Now addressing the crowd in Spanish. Advice to young journalism students: Learn Spanish.

“If there is at least one voice in Washington that is standing up to this agenda … it will be your voice here in Florida.”


8:24 p.m.: The Associated Press calls the Democratic Senate race for Kendrick Meek. Marco Rubio says his remarks will be short as his four young kids start to fidget on stage: “My children — we’re starting to get to our limit here.”


8:20 p.m.: Marco Rubio event begins with the pledge of allegiance, a short video about Rubio, and the crowd chanting “Marco.”

The Miami Herald reports that Jeff Greene’s reception isn’t quite as rowdy: Greene, Election Night party of 15


8:10 p.m.: Rubio’s about to take the stage here in Miami.

At the close of polls, here’s how the AP stacks up ballots counted so far:

SEN: Meek 54.3%, Greene 32.6% — 25% reporting

GOV: Scott 46.1%, McCollum 43.9% — 24.4% reporting

FL-8: Webster 42.6%, Long 24.6% — 40.6% reporting

FL-24: Adams 31.4%, Diebel 29.3%, Miller 26.8% — 20.4% reporting

As expected, it looks like the GOP gubernatorial primary is going to be the nail-biter. Meek’s lead looks good for Rubio. Former statehouse speaker and state senate majority leader Daniel Webster looks, at this point, poised to take on Alan Grayson in FL-8. The challenger to Kosmas in FL-24 still looks up in the air, but I’m a bit surprised to see former Ruth’s Chris CEO Craig Miller down.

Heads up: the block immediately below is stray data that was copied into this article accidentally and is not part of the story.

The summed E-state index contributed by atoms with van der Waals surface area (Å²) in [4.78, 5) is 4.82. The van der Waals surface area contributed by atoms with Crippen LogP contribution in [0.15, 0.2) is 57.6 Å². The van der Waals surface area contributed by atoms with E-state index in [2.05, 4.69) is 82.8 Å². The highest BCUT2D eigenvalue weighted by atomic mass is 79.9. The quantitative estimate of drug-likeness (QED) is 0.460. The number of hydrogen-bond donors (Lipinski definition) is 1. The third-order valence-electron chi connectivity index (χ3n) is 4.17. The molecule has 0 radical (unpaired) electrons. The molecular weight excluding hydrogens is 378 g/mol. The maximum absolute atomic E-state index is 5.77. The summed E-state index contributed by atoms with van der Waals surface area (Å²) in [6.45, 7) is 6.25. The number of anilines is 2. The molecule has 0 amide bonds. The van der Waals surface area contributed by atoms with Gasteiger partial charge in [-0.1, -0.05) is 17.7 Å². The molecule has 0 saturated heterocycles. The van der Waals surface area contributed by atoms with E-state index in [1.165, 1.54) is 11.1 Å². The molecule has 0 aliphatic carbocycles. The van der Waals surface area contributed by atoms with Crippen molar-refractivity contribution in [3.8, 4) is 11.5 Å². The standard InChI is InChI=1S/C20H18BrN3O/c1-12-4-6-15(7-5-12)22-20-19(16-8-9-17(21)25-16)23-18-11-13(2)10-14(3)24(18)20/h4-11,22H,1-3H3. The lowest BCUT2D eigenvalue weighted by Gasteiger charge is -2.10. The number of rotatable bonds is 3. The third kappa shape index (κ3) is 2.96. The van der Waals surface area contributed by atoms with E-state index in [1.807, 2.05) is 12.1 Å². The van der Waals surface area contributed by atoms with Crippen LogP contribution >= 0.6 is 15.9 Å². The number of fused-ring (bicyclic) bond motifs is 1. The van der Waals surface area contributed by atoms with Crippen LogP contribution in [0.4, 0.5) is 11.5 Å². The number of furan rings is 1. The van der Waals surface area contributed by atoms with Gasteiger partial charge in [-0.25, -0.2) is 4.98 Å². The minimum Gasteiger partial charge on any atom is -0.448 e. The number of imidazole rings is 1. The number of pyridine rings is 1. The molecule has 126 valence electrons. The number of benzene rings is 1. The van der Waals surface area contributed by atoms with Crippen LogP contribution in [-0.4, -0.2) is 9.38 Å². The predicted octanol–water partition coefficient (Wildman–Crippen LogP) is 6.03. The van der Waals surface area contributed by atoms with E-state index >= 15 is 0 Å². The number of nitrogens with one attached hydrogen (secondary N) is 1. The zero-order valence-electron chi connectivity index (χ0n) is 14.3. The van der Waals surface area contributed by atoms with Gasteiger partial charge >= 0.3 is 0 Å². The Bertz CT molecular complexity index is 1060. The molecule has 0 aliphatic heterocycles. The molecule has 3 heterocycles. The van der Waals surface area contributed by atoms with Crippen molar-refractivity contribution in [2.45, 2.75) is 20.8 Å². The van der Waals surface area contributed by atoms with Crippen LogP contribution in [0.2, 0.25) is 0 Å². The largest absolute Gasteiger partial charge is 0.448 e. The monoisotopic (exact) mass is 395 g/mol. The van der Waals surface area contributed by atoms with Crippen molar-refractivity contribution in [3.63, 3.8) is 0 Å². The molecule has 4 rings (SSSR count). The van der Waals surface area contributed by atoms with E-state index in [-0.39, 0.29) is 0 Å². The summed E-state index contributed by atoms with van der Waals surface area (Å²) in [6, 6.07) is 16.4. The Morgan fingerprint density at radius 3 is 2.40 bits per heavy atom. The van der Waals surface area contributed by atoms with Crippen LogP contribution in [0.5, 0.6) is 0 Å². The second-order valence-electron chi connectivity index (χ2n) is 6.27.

7:44 p.m.: From the St. Petersburg Times: Jeff Greene, the billionaire, has a cash bar at his campaign party

The New York Times reports that turnout was low today, although no numbers are given: Modest Turnout, Even for High-Profile Races

Anecdotal evidence does point to a low turnout. I was at Marco Rubio’s home precinct this morning for about an hour, and other than Mr. Rubio, perhaps only four people walked in. (A reader writes to say that voting in his home precinct in FL-8 was “brisk.”)

That said, more than 1 million Floridians voted early or by absentee ballot. The speculation is that ease-of-voting measures haven’t increased the number of primary voters, they’ve simply shifted voters to pre-primary ballot casting. Several campaign staff have speculated that Florida may break a record for the percent of votes cast before election day.

We’ll have to wait a few hours to find out for sure.


7:20 p.m.: Polls in Florida close at 7 p.m. EST, and in the panhandle at 8 p.m. EST, at which point election officials will start releasing data. Battle ‘10 will be breaking down the results as they come in, but if you’re sufficiently interested or ADD, you can follow along directly with the Florida Department of State here: http://enight.elections.myflorida.com

Marco Rubio is scheduled to take the stage at the Doubletree in Miami at 8:15 p.m. to accept the Republican Party’s nomination in the U.S. Senate race. In the meantime, supporters roll in while Sting croons over the PA system that, “You could say I’d lost my belief in our politicians.”

Some intern gets 5 points for song selection. If you’re so inclined, hit up YouTube and groove along with the Marco Rubio election night party.